4. Clash of Kings - Elex Wireless
    5. Mobile Strike - Epic War
    6. Candy Crush Soda Saga - King
    7. Summoners War - Com2Us
    8. Boom Beach - Supercell
    9. Candy Crush Jelly Saga - King
    10. Slotomania Casino – Playtika Ltd
    11. Marvel Contest of Champions - Kabam
    12. Star Wars: Galaxy of Heroes - Electronic Arts
    13. Madden NFL Mobile - Electronic Arts
    14. Big Fish Casino - Big Fish Games
    15. Slots Casino House of Fun - Playtika
    16. DoubleDown Casino - Doubledown Interactive
    17. Wizard of Oz Slots - Zynga
    18. Heart of Vegas Slots - Product Madness
    19. Cookie Jam - Sgn
    20. Hay Day - Supercell
    21. Castle Clash - Igg
    22. Walking Dead - Phase One Games
    23. Ball Pool - Miniclip
    24. Farm Heroes Saga - King
    25. Gummy Drop! - Big Fish Games
    26. BINGO Blitz - Playtika
    27. DoubleU Casino - Doubleugames
    28. Jackpot Party Slots - Phantom Efx
    29. myVEGAS Slots Casino - Playstudios
    30. Pet Rescue Saga - King
    31. Panda Pop - Sgn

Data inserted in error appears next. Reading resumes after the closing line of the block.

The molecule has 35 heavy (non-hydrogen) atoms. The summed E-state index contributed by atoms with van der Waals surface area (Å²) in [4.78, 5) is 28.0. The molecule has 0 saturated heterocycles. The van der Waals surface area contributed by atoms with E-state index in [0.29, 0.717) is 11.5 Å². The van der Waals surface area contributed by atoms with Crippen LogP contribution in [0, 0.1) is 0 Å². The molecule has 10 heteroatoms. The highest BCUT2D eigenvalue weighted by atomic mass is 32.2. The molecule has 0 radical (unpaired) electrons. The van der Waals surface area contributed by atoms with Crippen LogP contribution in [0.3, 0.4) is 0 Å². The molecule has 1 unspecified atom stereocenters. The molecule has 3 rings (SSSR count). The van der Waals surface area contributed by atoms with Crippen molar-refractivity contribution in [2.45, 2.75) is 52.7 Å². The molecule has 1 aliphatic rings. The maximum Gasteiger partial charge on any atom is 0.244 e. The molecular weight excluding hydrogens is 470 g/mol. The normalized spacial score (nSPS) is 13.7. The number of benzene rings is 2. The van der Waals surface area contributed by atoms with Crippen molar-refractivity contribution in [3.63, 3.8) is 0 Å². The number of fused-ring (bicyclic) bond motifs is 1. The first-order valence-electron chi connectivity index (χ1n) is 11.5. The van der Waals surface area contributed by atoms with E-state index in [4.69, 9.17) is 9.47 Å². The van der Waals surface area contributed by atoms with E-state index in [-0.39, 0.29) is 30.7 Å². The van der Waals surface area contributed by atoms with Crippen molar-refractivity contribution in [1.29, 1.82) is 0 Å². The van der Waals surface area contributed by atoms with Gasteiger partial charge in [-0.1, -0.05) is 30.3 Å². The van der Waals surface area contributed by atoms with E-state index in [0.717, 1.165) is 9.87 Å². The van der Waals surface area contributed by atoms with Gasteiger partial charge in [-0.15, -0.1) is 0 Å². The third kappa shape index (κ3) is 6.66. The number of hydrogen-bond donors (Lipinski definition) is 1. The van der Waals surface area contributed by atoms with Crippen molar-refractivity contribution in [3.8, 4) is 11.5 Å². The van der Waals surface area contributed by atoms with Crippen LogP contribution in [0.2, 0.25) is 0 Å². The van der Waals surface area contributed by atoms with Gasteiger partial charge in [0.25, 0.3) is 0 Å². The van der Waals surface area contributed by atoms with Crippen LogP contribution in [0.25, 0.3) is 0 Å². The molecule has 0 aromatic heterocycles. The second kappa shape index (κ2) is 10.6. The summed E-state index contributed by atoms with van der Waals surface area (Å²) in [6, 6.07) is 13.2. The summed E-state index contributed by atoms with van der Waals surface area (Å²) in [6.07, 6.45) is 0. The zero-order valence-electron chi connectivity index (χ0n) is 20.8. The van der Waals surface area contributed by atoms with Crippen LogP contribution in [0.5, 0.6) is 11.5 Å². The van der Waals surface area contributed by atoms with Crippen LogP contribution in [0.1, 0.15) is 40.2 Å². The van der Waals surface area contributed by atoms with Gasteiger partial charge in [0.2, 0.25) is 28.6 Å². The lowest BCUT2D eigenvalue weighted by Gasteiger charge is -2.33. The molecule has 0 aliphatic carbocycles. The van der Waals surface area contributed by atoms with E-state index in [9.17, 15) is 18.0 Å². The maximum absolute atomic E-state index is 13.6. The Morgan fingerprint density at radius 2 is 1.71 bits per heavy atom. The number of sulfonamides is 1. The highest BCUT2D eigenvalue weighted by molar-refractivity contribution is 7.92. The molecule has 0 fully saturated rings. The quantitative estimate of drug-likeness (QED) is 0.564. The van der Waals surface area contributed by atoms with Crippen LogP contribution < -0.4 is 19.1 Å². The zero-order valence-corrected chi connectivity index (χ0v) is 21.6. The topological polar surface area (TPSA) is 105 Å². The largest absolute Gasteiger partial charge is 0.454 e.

32. World Series of Poker - Playtika
    33. Bubble Witch 2 Saga - King
    34. Yahtzee - Scopely
    35. Bingo Bash - Bitrhymes
    36. Blossom Blast Saga - King
    37. Cooking Fever - Nordcurrent
    38. Caesars Slots – Playtika
    39. The Sims: Play - Electronic Arts
    40. Hit it Rich! Casino Slots - Zynga
    41. Invasion: Modern Empire - Tap4Fun
    42. Marvel Puzzle Quest - D3Pa
    43. Knights & Dragons - Gree
    44. Covet Fashion - Crowdstar
    45. Magic Rush: Heroes - Elextech
    46. Toy Blast - Peak Games
    47. GSN Casino – Game Show Network
    48. Last Empire: War Z - im30.net
    49. Township - Playrix Games
    50. Puzzle & Dragons - Gungho Online